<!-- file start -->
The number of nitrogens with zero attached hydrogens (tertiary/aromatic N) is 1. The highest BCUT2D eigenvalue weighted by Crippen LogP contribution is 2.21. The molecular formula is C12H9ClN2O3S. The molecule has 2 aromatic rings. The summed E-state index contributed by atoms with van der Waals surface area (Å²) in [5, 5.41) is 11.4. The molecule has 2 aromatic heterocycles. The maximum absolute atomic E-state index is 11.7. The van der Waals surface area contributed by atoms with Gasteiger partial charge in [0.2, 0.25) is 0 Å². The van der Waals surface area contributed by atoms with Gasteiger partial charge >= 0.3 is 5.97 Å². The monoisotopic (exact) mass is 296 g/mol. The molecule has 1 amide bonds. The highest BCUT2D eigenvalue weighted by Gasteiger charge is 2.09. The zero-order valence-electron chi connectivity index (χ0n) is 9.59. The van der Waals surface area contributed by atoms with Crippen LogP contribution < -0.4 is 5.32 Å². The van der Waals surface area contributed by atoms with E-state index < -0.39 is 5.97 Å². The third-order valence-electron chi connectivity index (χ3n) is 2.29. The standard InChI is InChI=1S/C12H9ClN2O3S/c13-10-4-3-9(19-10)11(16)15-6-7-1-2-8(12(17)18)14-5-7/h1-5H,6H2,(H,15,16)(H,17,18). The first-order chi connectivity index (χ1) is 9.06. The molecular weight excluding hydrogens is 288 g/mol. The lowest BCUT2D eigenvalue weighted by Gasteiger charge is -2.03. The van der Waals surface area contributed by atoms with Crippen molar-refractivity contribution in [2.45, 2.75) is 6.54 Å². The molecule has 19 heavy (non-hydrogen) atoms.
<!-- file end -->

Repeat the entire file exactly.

The number of nitrogens with zero attached hydrogens (tertiary/aromatic N) is 1. The highest BCUT2D eigenvalue weighted by Crippen LogP contribution is 2.21. The molecular formula is C12H9ClN2O3S. The molecule has 2 aromatic rings. The summed E-state index contributed by atoms with van der Waals surface area (Å²) in [5, 5.41) is 11.4. The molecule has 2 aromatic heterocycles. The maximum absolute atomic E-state index is 11.7. The van der Waals surface area contributed by atoms with Gasteiger partial charge in [0.2, 0.25) is 0 Å². The van der Waals surface area contributed by atoms with Gasteiger partial charge >= 0.3 is 5.97 Å². The monoisotopic (exact) mass is 296 g/mol. The molecule has 1 amide bonds. The highest BCUT2D eigenvalue weighted by Gasteiger charge is 2.09. The zero-order valence-electron chi connectivity index (χ0n) is 9.59. The van der Waals surface area contributed by atoms with Crippen LogP contribution < -0.4 is 5.32 Å². The van der Waals surface area contributed by atoms with E-state index < -0.39 is 5.97 Å². The third-order valence-electron chi connectivity index (χ3n) is 2.29. The standard InChI is InChI=1S/C12H9ClN2O3S/c13-10-4-3-9(19-10)11(16)15-6-7-1-2-8(12(17)18)14-5-7/h1-5H,6H2,(H,15,16)(H,17,18). The first-order chi connectivity index (χ1) is 9.06. The molecular weight excluding hydrogens is 288 g/mol. The lowest BCUT2D eigenvalue weighted by Gasteiger charge is -2.03. The van der Waals surface area contributed by atoms with Crippen molar-refractivity contribution in [2.45, 2.75) is 6.54 Å². The molecule has 19 heavy (non-hydrogen) atoms.